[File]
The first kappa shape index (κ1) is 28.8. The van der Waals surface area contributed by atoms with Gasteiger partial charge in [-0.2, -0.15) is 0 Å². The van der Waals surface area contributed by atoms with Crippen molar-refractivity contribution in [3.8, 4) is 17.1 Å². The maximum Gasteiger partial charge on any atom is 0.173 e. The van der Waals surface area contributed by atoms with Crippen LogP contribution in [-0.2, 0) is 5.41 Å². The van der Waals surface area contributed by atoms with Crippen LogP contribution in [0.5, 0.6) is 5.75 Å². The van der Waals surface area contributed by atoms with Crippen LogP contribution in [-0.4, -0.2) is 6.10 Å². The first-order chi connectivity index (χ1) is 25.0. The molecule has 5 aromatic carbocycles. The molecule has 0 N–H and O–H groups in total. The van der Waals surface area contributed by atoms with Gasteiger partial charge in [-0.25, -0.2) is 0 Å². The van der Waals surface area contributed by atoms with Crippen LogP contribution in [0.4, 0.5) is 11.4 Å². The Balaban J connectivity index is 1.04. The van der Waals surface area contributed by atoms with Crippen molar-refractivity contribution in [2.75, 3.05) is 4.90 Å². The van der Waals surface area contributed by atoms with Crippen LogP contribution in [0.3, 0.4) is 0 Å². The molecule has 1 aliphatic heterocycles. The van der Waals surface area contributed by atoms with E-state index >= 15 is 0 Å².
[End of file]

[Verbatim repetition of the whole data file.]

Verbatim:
The first kappa shape index (κ1) is 28.8. The van der Waals surface area contributed by atoms with Gasteiger partial charge in [-0.2, -0.15) is 0 Å². The van der Waals surface area contributed by atoms with Crippen molar-refractivity contribution in [3.8, 4) is 17.1 Å². The maximum Gasteiger partial charge on any atom is 0.173 e. The van der Waals surface area contributed by atoms with Crippen LogP contribution in [-0.2, 0) is 5.41 Å². The van der Waals surface area contributed by atoms with Crippen LogP contribution in [0.5, 0.6) is 5.75 Å². The van der Waals surface area contributed by atoms with Crippen LogP contribution in [-0.4, -0.2) is 6.10 Å². The first-order chi connectivity index (χ1) is 25.0. The molecule has 5 aromatic carbocycles. The molecule has 0 N–H and O–H groups in total. The van der Waals surface area contributed by atoms with Gasteiger partial charge in [-0.25, -0.2) is 0 Å². The van der Waals surface area contributed by atoms with Crippen LogP contribution in [0.4, 0.5) is 11.4 Å². The Balaban J connectivity index is 1.04. The van der Waals surface area contributed by atoms with Crippen molar-refractivity contribution in [2.75, 3.05) is 4.90 Å². The van der Waals surface area contributed by atoms with Crippen LogP contribution in [0.3, 0.4) is 0 Å². The molecule has 1 aliphatic heterocycles. The van der Waals surface area contributed by atoms with E-state index >= 15 is 0 Å².